By Syed Nazakat in Delhi

New Delhi was abuzz as the 2G spectrum scam threw skeleton after skeleton out of the closet. Meanwhile, a special team of the Delhi Police raided the office and residence of Ravi Inder Singh, director (Internal Security), ministry of home affairs. Singh was allegedly snooping for corporates.

The internal security division of the home ministry is considered to be the most sensitive wing and handles all crucial issues related to the country’s security. The raid on the director was so embarrassing for the ministry that it decided not to make any official statement on the arrest. Singh, a 1994-batch IAS officer, was handling almost all security-related cases in sectors like telecom, mining, shipping and surface transport. Home Secretary G.K. Pillai confirmed the raid on Singh’s office and residence. But he did not confirm the nature of the information that Singh allegedly leaked or sold. An FIR has been filed against Singh for passing on information on the issue of mobile number portability (MNP). MNP allows mobile users to change their service provider while retaining the original number.

Singh came under the scanner after a telecom company informed the home ministry that a broker had offered to get its work done. Sources in the ministry said Singh’s phone was tapped for more than a month before he was detained. The police also arrested his close aide, Vineet, from a five-star hotel in Delhi. A businessman from Kolkata, Vineet, has been  allegedly trying to make a financial deal with a telecom company, on behalf of Singh, for providing security-related information. The duo are said to be old friends. According to the Delhi Police, Vineet had gifted Singh four mobile phones, which were used for coded communication between the two.

The special cell of the Delhi Police questioned Vineet twice and collected sleazy details. Though Singh was not in a position to give security clearance to any company, officials in the ministry say he could have facilitated clearance by giving favourable comments to higher officers.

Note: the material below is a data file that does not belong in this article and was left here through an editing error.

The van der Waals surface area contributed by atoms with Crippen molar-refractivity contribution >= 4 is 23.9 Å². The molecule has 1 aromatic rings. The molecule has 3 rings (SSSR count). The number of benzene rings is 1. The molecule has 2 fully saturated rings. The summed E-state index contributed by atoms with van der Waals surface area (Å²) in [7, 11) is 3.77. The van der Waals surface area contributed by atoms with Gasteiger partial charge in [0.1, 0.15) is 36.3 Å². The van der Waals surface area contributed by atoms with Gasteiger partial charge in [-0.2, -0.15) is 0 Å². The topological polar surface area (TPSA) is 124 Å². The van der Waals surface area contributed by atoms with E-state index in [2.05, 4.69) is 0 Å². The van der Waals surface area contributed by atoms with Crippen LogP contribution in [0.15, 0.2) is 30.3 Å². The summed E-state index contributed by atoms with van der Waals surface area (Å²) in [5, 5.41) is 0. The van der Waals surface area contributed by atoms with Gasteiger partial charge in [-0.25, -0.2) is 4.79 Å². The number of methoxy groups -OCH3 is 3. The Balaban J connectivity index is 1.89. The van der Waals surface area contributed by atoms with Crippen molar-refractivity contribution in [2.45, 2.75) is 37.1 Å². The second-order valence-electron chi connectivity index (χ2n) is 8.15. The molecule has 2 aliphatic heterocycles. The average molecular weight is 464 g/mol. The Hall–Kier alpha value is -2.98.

“We deal with the national security and if one of our officers is found guilt of misusing his office or leaking information, that is a serious thing,” a senior home ministry official said.

As Singh was handling security related cases, including that of the Canadian smartphone-maker Research in Motion (RIM), which makes BlackBerry devices, his spying is seen a major breach of security. The government has been demanding access to BlackBerry codes for security agencies to intercept e-mails and chat services to ensure these are not misused by terror organisations.

RIM, however, has asserted that it has never met any official of the home ministry secretly and that it has no involvement or insight regarding the matter that has led to Singh’s arrest. As the police are checking his and his aide’s bank accounts and phone logs and collecting details about the people who have met Singh, the net is going to close in on him. Within the home ministry the biggest worry is whether he has leaked any information about national security.


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